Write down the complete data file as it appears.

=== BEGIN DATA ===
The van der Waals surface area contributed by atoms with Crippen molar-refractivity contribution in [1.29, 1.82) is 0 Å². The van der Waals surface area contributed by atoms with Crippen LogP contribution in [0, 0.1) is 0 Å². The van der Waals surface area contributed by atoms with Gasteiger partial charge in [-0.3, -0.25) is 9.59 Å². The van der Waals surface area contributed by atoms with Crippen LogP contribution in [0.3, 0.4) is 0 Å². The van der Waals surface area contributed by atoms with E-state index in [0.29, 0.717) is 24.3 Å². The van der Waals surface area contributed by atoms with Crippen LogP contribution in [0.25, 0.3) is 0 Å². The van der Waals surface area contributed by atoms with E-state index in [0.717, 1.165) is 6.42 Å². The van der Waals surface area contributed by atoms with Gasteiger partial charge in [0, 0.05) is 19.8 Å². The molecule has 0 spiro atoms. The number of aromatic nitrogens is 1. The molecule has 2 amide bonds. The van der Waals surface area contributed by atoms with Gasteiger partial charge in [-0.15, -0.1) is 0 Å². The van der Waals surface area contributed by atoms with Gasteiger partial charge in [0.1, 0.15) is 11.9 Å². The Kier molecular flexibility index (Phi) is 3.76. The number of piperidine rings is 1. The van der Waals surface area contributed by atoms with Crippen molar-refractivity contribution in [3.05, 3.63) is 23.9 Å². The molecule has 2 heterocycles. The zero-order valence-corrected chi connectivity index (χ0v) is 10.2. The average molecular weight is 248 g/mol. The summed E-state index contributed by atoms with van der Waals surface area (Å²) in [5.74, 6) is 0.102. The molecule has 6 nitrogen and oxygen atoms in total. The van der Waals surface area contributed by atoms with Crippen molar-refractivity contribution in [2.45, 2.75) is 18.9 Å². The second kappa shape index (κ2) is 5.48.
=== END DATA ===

The van der Waals surface area contributed by atoms with Crippen molar-refractivity contribution in [1.29, 1.82) is 0 Å². The van der Waals surface area contributed by atoms with Crippen LogP contribution in [0, 0.1) is 0 Å². The van der Waals surface area contributed by atoms with Gasteiger partial charge in [-0.3, -0.25) is 9.59 Å². The van der Waals surface area contributed by atoms with Crippen LogP contribution in [0.3, 0.4) is 0 Å². The van der Waals surface area contributed by atoms with E-state index in [0.29, 0.717) is 24.3 Å². The van der Waals surface area contributed by atoms with Crippen LogP contribution in [0.25, 0.3) is 0 Å². The van der Waals surface area contributed by atoms with E-state index in [0.717, 1.165) is 6.42 Å². The van der Waals surface area contributed by atoms with Gasteiger partial charge in [0, 0.05) is 19.8 Å². The molecule has 0 spiro atoms. The number of aromatic nitrogens is 1. The molecule has 2 amide bonds. The van der Waals surface area contributed by atoms with Gasteiger partial charge in [-0.15, -0.1) is 0 Å². The van der Waals surface area contributed by atoms with Gasteiger partial charge in [0.1, 0.15) is 11.9 Å². The Kier molecular flexibility index (Phi) is 3.76. The number of piperidine rings is 1. The van der Waals surface area contributed by atoms with Crippen molar-refractivity contribution in [3.05, 3.63) is 23.9 Å². The molecule has 2 heterocycles. The zero-order valence-corrected chi connectivity index (χ0v) is 10.2. The average molecular weight is 248 g/mol. The summed E-state index contributed by atoms with van der Waals surface area (Å²) in [5.74, 6) is 0.102. The molecule has 6 nitrogen and oxygen atoms in total. The van der Waals surface area contributed by atoms with Crippen molar-refractivity contribution in [2.45, 2.75) is 18.9 Å². The second kappa shape index (κ2) is 5.48.